if n % 2 == 1:
# if odd, return the middle value
return sorted_v[midpoint]
else:
# if even, return the average of the middle values
lo = midpoint - 1
hi = midpoint
return (sorted_v[lo] + sorted_v[hi]) / 2
median(data) # 40
median(data2) # 40
```

In a perfectly symmetrical distribution, the mean, median, and mode coincide. However, real-world data is rarely symmetrical, which is why these different measures can each be useful.

# Measures of Variability (Dispersion)

To understand how data sampling characteristics behave, it is not enough to know the mean, it is not enough to know the typical values of these characteristics, you also need to know their **variability**. That is, we must not only know what is typical but also know how much different from the mean the values are, how much different the values that are not similar to it are. And for that, we have the measures of variation.

Let's get back to our imaginary situation. Imagine that we now have two bars:

```
data1 = [40, 40, 40, 40, 40]
data2 = [80, 40, 15, 25, 40]
mean(data1) # 40
mean(data2) # 40
median(data1) # 40
median(data2) # 40
mode(data1) # [40]
mode(data2) # [40]
```

They seem to be similar in characteristics we looked at, but the data are actually different.

### Range

The **range** is the simplest measure of variability, calculated as the difference between the maximum and minimum values in the data. Although it's quick to calculate, the range can be heavily influenced by outliers.

```
def data_range(x):
return max(x) - min(x)
data_range(data1) # 0
data_range(data2) # 65
```

On the one hand, the range can be very informative and useful. For example, the difference between the maximum and minimum price of an apartment in a city, the difference between the maximum and minimum wages in a region, and so on. On the other hand, the range can be very large and have no practical sense.

This measure shows how much the values in the sample vary, but it does not tell us anything about the distribution itself.

### Variance

If the mean reflects the center of a random value, the **variance** gives the characteristic of the data spread around the center and takes into account the influence of values of all objects.

The formula for variance is the following:

$$ s^2 =\frac{1}{n}\sum\limits_{i = 1}^n {\left( {x_i - \bar x} \right)^2 } $$

where *x* – random variables, $# \bar x #$ – mean value, *n* – number of values.

For each value, we will take a deviation from the average, erect them in a square, and then divide them by the number of values in the sample.

*Why do we square it up?*

The sum of negative and positive variations will give zero because negative variations and positive variations mutually cancel each other. To avoid this mutual cancelation, the square of this measure in the numerator is used. As for the denominator, we divide it by `n`

. However, using values different from n improves the estimation in different ways. The total value for denominator `n - 1`

, this eliminates the bias.

```
def de_mean(x):
"""translate x by subtracting its mean (so the result has mean 0)"""
x_bar = mean(x)
return [x_i - x_bar for x_i in x]
def sum_of_squares(y):
"""the total squared variation of y_i's from their mean"""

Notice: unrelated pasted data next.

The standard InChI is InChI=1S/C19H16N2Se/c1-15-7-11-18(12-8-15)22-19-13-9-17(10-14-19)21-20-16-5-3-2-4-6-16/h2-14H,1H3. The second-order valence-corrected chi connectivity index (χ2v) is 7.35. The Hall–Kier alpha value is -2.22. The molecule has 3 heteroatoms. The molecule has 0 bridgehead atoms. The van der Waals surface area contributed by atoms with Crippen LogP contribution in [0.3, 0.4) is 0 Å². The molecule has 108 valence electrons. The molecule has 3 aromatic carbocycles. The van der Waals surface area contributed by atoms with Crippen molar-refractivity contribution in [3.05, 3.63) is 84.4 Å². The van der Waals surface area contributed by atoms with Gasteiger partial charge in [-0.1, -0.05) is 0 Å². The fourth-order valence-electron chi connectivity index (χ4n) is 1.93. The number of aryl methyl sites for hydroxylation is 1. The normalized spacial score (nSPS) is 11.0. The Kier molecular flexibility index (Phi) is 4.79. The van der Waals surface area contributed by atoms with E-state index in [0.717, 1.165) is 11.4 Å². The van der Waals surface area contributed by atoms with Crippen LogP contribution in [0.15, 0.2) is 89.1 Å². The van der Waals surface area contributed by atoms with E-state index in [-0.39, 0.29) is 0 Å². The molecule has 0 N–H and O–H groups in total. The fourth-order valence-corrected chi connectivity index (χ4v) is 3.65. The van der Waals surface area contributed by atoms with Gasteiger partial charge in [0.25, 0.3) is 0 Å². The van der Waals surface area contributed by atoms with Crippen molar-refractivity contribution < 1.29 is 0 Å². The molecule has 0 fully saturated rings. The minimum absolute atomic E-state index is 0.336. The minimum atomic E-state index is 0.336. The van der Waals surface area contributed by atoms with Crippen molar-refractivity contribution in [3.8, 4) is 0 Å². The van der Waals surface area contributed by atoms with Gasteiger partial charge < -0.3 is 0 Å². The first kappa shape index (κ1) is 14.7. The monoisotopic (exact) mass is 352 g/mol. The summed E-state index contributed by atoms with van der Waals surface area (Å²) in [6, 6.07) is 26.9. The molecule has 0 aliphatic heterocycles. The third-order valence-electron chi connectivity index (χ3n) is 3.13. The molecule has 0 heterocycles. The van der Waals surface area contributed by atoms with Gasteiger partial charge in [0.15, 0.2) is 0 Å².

return sum(v ** 2 for v in de_mean(y))
def variance(x):
"""assumes x has at least two elements"""
n = len(x)
deviations = de_mean(x)
return sum_of_squares(deviations) / (n - 1)
variance(data1) # 0
variance(data1) # 612
```

Thus, we take into account each deviation, and the sum divided by the number of objects gives us an estimate of variability.

*What's the problem here?*

The fact that we square up gives us multiple increases in measurement. That is, if in the first case with our salary we talk in dollars, in thousands of dollars, then when we square it, we start to operate in millions or even billions. And this becomes **less informative** in terms of specific wages that people in the organization get.

## Standard deviation

To return the variance into reality, that is to use it for more practical purposes, the square root is extracted from it. It's a so-called **standard deviation**.

And that's the formula:

$$ s = \sqrt {\frac{1}{n}\sum\limits_{i = 1}^n {\left( {x_i - \bar x} \right)^2 } } $$

```
def standard_deviation(x):
return math.sqrt(variance(x))
standard_deviation(data1) # 0
standard_deviation(data2) # 24.7
```

Standard deviation also characterizes the measure of variability, but now (as opposed to variance) it can be compared with the original data because they have the same units of measurement (this is clear from the calculation formula).

For example, there is the three-sigma Rule which states that normally distributed data have 997 values out of 1000 within ± 3 standard deviations from the mean. Standard deviation, as a measure of uncertainty, is also involved in many statistical calculations. It can be used to determine the accuracy of various estimates and forecasts. If the deviation is very large, then the standard deviation will also be large, so the forecast will also be inaccurate, which will be expressed, for example, in very wide confidence intervals.

## Conclusion

These foundational concepts — **mean, median, mode, variance, and standard deviation** — are essential for data engineers, helping you understand data behavior at a high level. We'll build on these in future sections, where we'll tackle more complex measures and methods.